Sometimes a person wanders by the
#badges IRC channel and asks us how to issue a badge.
The response usually involves asking the user what kind of technical expertise they have; if they’re a programmer, opisthorchiasis we point them at the specification. If they’re not, well, we usually point them to a place like badg.us or credly.
One of the problems with pointing people at the specification is that it’s highly technical. JSON, the format the badge takes, is unfamiliar to non-programmers and doesn’t support code comments to make things a bit easier to grasp. Once a badge is hosted as JSON, the URL to the JSON file needs to either be opaquely “baked” into a PNG file, or it needs to be given to the Open Badges Issuer API behind the scenes, which requires additional programming. Furthermore, the JSON file needs to at least specify a criteria URL, which necessitates the creation of a human-readable HTML page.
That’s a lot of parts.
But what if a badge were just a Web page, formatted in a consistent way that made it easy for machines to read? What if issuing a badge was as easy as filling out a form, copying out a resulting HTML snippet and pasting it into your blog or website?
Microformats can help us do this, because they were designed precisely for this kind of purpose.
Now let’s look at the other solution: hosting one’s badges through third-party services like badg.us or credly. While incredibly easy, one of the problems is that the badge metadata is hosted on—and therefore issued by—a domain that the badge’s creator doesn’t actually own. This will be particularly confusing for recipients and verifiers who discover that their badge was issued by a domain they may never have heard of.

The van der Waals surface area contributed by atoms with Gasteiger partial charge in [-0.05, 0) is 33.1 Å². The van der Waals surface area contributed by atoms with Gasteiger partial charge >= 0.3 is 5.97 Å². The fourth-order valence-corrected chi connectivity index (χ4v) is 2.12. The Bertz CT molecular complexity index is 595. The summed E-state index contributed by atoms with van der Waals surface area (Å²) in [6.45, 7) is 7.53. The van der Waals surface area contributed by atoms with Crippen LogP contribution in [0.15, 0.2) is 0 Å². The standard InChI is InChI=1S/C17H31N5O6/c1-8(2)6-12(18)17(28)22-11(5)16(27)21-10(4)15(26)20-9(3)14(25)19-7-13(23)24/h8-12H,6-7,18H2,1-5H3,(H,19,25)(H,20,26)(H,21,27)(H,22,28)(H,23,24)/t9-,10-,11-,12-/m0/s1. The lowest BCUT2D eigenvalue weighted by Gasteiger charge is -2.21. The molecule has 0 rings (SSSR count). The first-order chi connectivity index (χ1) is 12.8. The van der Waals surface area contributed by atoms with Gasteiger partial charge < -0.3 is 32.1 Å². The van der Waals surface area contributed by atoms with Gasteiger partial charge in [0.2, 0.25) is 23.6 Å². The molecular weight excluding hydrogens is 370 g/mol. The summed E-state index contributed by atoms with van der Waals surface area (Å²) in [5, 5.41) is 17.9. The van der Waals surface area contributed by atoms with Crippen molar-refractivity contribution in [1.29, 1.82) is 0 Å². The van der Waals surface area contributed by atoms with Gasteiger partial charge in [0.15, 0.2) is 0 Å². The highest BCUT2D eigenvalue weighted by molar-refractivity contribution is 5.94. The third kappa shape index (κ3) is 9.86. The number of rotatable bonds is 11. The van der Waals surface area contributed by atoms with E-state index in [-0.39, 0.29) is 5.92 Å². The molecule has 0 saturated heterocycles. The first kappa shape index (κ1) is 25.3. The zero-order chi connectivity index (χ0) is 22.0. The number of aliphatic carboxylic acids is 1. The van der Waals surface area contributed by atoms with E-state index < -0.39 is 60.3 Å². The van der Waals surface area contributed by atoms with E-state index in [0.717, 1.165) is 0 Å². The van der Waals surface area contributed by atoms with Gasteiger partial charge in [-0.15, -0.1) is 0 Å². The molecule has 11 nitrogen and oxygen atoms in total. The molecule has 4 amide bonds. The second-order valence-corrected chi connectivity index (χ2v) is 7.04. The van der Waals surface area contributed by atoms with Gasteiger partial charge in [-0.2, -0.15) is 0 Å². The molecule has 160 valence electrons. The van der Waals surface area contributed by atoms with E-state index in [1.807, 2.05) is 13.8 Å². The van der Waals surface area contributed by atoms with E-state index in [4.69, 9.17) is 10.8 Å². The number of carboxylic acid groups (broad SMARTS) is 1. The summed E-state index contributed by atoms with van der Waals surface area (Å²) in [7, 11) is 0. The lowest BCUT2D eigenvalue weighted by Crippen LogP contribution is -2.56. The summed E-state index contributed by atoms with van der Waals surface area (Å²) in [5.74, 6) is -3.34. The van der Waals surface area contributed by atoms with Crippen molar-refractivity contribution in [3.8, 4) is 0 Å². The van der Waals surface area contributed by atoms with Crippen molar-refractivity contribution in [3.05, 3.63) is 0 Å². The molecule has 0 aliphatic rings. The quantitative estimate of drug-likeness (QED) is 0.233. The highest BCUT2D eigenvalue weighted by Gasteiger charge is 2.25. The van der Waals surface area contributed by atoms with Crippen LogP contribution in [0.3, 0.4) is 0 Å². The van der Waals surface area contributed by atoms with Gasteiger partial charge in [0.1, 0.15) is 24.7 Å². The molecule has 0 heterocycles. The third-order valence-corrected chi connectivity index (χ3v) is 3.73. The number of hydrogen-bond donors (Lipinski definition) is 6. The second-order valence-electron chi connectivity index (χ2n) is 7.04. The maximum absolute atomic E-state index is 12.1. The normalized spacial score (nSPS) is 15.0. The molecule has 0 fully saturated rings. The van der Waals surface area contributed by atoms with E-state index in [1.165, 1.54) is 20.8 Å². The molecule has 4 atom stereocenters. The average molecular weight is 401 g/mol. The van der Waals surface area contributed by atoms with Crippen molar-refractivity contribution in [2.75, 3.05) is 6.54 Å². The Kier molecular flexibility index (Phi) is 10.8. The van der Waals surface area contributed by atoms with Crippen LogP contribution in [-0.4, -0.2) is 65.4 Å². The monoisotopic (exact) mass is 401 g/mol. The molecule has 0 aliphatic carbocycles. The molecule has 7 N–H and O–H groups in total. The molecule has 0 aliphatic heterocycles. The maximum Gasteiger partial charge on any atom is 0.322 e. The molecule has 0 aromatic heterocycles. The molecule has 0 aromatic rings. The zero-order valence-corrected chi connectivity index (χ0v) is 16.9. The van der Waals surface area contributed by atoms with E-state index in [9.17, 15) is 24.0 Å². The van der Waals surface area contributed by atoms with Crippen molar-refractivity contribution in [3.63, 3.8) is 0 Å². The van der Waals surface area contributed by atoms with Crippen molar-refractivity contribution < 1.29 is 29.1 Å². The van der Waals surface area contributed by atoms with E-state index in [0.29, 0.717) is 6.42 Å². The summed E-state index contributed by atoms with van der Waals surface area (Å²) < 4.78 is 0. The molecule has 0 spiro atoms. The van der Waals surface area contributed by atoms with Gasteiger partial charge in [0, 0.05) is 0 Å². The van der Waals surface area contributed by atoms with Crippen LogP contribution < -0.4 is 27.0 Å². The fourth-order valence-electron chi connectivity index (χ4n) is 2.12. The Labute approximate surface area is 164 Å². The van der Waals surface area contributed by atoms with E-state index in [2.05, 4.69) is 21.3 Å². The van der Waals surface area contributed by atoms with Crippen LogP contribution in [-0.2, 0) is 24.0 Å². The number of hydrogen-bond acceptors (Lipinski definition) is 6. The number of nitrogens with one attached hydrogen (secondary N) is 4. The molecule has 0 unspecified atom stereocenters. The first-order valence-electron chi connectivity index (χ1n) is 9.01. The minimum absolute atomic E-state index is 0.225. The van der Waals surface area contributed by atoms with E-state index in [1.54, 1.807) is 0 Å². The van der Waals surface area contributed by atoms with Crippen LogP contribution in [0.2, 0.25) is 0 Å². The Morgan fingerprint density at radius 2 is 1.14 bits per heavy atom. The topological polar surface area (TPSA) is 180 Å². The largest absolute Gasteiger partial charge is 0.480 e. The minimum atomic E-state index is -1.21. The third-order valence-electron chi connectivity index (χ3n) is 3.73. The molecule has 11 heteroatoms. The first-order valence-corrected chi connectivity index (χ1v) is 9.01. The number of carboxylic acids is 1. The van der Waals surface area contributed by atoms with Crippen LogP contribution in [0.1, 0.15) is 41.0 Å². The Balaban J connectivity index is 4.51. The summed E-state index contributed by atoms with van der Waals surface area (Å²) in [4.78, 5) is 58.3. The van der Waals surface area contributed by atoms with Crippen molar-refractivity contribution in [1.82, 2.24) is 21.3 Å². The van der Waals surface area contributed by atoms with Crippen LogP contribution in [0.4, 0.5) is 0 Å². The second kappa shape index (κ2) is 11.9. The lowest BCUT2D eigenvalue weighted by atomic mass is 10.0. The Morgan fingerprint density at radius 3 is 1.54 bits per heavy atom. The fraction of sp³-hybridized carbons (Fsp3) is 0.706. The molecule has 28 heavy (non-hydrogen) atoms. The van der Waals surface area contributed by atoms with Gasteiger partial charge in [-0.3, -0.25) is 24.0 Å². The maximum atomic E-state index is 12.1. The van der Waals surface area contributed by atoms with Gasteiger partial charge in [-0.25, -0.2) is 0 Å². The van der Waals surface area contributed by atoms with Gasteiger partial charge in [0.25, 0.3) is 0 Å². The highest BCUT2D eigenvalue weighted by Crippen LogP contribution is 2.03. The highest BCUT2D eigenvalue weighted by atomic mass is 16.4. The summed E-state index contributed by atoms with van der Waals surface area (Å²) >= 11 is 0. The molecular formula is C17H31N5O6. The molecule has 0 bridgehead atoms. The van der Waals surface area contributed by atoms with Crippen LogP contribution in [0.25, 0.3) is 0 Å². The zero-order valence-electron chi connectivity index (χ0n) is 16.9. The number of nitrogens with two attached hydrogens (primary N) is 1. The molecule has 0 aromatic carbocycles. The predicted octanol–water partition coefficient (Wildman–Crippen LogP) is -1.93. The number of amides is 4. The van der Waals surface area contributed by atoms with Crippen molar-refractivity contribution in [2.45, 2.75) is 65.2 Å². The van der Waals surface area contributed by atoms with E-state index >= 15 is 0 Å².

When badges can be represented as HTML, however, we make it really easy for people to host badges on domains they already own. If someone’s presence on the internet is already represented by their blog or website, shouldn’t we make it as easy as possible for them to issue badges from there, rather than an unrelated domain?
I made a proof-of-concept Web service that allows you to play around with this idea at badge-bridge.herokuapp.com. Just fill out the form and paste the resulting HTML snippet in your blog or website, and you’re good to go. The snippet even includes a “push to backpack” button that allows the recipient to push the badge to their backpack.
One of the limitations with my service is that it’s really just a “bridge”, or hack, that translates between the Badge microformat I’m proposing and the JSON specification that Open Badge tools currently support. As a result, the issuer of the badge will appear to be badge-bridge.herokuapp.com rather than your actual blog or website. If we add an HTML microformat to the Open Badges specification, however, we won’t need a bridge, so this problem will go away.
For more information on the technical details of the microformat, including potential security concerns, see the README for the Github project.